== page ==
the toe and to obtain a selfenergizing effect, without a tendency to snatch when the brake is applied at slow speeds. The retardation readings given in the accompanying graph will be seen to be satisfactory beyond the average. Either foot or hand brake would null the loaded vehicle to rest and hold it securely on a gradient of 1 in 6, whether the vehicle was facing uphill or down.

The standard setting of the Zenith 30 U-type carburetter, which we verified by dismantling, is as follows:— main jet 65, compensating jet 115, slow-running jet 50, venturi tube 21 mm.

One of the most important matters for the operator is that of fuel consumption and, as already mentioned, separate tests were made so as to give readers information as to the performance on bus work and on coach duty. In the first test the tank was filled to the orifice neck and the bus was driven over a representative rural bus route, including a few hills, for a distance of 25.5 miles, making three halts per mile, the result obtained being 11.33 m.p.g.

After refilling the tank, with careful measurement, the second test started, this comprising a 54mile run with no halt at an average speed of 21.6 m.p.h. Replenishment called for precisely f our gallons, showing consumption a t the rate of 13.5 m.p.g. Better results would be obtained with a chassis that had been run in; the engine bearings of the new machine tested were still distinctly stiff.

As regards the electrical equipment, for convenience and ease of replacement two Exide 6-volt batteries are fitted in series, giving a capacity of 85 amp.-hours and providing for 12-volt starting and lighting. The starter switch is fitted on the starter motor itself, so as to avoid the use of a long cable. The C.A.V. dynamo, which is beltdriven, feeds through a compensated-voltage con tro I, which automatically takes care of the rate of charging, so that no ammeter is fitted.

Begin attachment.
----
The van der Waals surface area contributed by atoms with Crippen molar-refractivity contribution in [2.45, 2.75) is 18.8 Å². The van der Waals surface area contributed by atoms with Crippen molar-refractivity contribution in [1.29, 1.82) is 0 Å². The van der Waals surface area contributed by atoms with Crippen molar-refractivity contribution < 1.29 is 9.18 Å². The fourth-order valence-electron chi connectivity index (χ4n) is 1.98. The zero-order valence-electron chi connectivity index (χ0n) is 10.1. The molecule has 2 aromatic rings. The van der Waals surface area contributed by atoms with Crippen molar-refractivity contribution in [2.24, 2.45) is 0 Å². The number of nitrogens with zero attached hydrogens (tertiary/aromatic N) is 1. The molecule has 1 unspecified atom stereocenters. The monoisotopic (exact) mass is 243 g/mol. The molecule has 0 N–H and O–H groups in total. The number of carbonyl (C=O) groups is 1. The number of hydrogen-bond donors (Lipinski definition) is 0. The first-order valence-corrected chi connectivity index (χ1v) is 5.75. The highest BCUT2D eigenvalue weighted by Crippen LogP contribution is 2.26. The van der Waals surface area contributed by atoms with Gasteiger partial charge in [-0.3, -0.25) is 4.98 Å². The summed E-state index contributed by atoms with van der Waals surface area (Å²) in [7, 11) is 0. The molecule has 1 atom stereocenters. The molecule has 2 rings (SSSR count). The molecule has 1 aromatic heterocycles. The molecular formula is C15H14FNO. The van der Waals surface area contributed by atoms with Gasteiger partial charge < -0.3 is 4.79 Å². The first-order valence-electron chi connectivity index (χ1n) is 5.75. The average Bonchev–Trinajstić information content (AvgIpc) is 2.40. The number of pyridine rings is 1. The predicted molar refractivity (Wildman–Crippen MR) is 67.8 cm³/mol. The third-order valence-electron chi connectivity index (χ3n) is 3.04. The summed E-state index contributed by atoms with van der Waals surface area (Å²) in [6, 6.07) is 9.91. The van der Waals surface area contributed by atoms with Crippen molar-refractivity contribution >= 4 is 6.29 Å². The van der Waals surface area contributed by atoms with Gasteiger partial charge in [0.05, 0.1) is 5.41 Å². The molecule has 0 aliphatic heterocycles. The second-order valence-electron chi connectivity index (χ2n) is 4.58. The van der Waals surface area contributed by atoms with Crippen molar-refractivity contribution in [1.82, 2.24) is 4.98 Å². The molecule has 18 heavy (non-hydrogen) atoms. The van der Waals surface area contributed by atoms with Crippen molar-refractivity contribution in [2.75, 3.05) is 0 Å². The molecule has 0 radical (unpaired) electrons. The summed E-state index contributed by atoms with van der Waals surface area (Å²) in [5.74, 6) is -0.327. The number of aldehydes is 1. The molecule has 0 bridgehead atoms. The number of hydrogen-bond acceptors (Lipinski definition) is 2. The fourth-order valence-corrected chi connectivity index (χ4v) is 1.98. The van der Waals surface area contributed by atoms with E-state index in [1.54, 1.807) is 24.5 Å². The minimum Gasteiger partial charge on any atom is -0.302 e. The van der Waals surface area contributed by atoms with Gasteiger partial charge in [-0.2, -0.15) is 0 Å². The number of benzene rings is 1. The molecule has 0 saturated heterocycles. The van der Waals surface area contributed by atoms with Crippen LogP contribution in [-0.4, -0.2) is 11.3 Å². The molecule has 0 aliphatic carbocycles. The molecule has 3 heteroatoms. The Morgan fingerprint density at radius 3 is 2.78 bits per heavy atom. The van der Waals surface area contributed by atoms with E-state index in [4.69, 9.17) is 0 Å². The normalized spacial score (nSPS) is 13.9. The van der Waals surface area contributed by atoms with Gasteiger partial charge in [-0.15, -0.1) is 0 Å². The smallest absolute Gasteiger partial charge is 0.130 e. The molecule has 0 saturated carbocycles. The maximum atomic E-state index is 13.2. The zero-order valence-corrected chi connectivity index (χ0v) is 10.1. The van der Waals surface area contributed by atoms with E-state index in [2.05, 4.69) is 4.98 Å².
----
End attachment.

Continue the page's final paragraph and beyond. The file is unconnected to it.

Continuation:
A feature that demands mention is that of chassis lubrication. The grouped-nipple system has been adopted so that lubrication can be efficiently carried out with the minimum of time and trouble. In thiS matter of maintenance another important point is that a mechanical tyre pump is fitted as standard to the gearbox; the lead, incorporating a pressure gauge, is conveniently connected to a point below the dash and is long enough to reach any of the four tyres.

Finally, the matter of appearance naturally claims the operator's attention and we think that the Duple concern has co-operated with the chassis maker in providing the best possible appearance commensurate with the obligation to comply with regulations as regards dimensions, etc. The Duple company offers a choice of eight colours in cellulose finish (or a combination of two or three colours), also a selection of four moquette and six leather seat coverings.

Indeed, the complete vehicle is undeniably handsome, whilst being in every way businesslike. It is smooth and powerful in operation as well as being comfortable and safe.


Organisations: Ministry of Transport
Locations: London